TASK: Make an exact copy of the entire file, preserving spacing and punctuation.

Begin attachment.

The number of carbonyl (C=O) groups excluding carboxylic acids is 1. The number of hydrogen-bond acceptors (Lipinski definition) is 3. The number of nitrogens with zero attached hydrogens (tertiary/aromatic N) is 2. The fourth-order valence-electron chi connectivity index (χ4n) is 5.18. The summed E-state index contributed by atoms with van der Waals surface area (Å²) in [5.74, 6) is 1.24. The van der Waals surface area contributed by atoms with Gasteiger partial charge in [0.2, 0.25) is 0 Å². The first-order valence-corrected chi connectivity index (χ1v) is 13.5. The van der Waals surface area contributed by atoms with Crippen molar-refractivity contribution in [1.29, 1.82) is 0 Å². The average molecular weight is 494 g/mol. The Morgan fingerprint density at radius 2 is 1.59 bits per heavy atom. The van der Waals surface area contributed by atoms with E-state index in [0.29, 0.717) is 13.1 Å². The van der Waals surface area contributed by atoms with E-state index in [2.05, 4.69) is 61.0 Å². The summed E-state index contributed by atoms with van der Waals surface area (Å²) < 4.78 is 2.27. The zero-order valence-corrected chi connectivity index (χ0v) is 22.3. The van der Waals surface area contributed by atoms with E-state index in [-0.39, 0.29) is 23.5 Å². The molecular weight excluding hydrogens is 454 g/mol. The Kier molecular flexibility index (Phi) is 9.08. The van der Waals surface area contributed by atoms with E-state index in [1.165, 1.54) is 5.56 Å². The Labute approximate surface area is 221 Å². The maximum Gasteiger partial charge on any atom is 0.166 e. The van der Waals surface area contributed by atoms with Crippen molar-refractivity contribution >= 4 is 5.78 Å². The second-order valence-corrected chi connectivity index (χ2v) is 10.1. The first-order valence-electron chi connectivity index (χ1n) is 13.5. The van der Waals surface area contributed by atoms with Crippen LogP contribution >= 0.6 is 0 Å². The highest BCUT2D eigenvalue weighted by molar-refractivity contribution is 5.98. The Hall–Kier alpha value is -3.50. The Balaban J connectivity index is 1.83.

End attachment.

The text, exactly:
The number of carbonyl (C=O) groups excluding carboxylic acids is 1. The number of hydrogen-bond acceptors (Lipinski definition) is 3. The number of nitrogens with zero attached hydrogens (tertiary/aromatic N) is 2. The fourth-order valence-electron chi connectivity index (χ4n) is 5.18. The summed E-state index contributed by atoms with van der Waals surface area (Å²) in [5.74, 6) is 1.24. The van der Waals surface area contributed by atoms with Gasteiger partial charge in [0.2, 0.25) is 0 Å². The first-order valence-corrected chi connectivity index (χ1v) is 13.5. The van der Waals surface area contributed by atoms with Crippen molar-refractivity contribution in [1.29, 1.82) is 0 Å². The average molecular weight is 494 g/mol. The Morgan fingerprint density at radius 2 is 1.59 bits per heavy atom. The van der Waals surface area contributed by atoms with E-state index in [0.29, 0.717) is 13.1 Å². The van der Waals surface area contributed by atoms with E-state index in [2.05, 4.69) is 61.0 Å². The summed E-state index contributed by atoms with van der Waals surface area (Å²) < 4.78 is 2.27. The zero-order valence-corrected chi connectivity index (χ0v) is 22.3. The van der Waals surface area contributed by atoms with E-state index in [-0.39, 0.29) is 23.5 Å². The molecular weight excluding hydrogens is 454 g/mol. The Kier molecular flexibility index (Phi) is 9.08. The van der Waals surface area contributed by atoms with E-state index in [1.165, 1.54) is 5.56 Å². The Labute approximate surface area is 221 Å². The maximum Gasteiger partial charge on any atom is 0.166 e. The van der Waals surface area contributed by atoms with Crippen molar-refractivity contribution >= 4 is 5.78 Å². The second-order valence-corrected chi connectivity index (χ2v) is 10.1. The first-order valence-electron chi connectivity index (χ1n) is 13.5. The van der Waals surface area contributed by atoms with Crippen LogP contribution >= 0.6 is 0 Å². The highest BCUT2D eigenvalue weighted by molar-refractivity contribution is 5.98. The Hall–Kier alpha value is -3.50. The Balaban J connectivity index is 1.83.